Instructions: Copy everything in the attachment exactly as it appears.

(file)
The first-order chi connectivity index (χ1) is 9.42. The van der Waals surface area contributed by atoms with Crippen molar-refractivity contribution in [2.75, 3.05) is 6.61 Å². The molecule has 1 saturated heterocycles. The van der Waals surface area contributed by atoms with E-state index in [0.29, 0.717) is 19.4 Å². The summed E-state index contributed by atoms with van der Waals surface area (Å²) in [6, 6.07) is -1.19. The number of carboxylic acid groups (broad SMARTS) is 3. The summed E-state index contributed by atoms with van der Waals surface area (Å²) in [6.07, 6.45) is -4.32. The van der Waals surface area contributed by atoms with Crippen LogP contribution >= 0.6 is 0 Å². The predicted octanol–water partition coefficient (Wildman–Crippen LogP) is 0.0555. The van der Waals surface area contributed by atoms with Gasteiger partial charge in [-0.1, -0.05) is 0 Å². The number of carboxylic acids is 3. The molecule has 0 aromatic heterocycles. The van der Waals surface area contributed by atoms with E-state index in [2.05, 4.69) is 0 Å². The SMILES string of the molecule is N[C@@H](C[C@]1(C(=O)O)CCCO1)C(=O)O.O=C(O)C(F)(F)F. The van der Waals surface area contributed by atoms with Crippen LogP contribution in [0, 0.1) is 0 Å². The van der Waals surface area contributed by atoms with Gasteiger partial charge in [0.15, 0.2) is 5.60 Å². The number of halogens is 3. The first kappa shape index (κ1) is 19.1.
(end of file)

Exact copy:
The first-order chi connectivity index (χ1) is 9.42. The van der Waals surface area contributed by atoms with Crippen molar-refractivity contribution in [2.75, 3.05) is 6.61 Å². The molecule has 1 saturated heterocycles. The van der Waals surface area contributed by atoms with E-state index in [0.29, 0.717) is 19.4 Å². The summed E-state index contributed by atoms with van der Waals surface area (Å²) in [6, 6.07) is -1.19. The number of carboxylic acid groups (broad SMARTS) is 3. The summed E-state index contributed by atoms with van der Waals surface area (Å²) in [6.07, 6.45) is -4.32. The van der Waals surface area contributed by atoms with Crippen LogP contribution >= 0.6 is 0 Å². The predicted octanol–water partition coefficient (Wildman–Crippen LogP) is 0.0555. The van der Waals surface area contributed by atoms with Gasteiger partial charge in [-0.1, -0.05) is 0 Å². The number of carboxylic acids is 3. The molecule has 0 aromatic heterocycles. The van der Waals surface area contributed by atoms with E-state index in [2.05, 4.69) is 0 Å². The SMILES string of the molecule is N[C@@H](C[C@]1(C(=O)O)CCCO1)C(=O)O.O=C(O)C(F)(F)F. The van der Waals surface area contributed by atoms with Crippen LogP contribution in [0, 0.1) is 0 Å². The van der Waals surface area contributed by atoms with Gasteiger partial charge in [0.15, 0.2) is 5.60 Å². The number of halogens is 3. The first kappa shape index (κ1) is 19.1.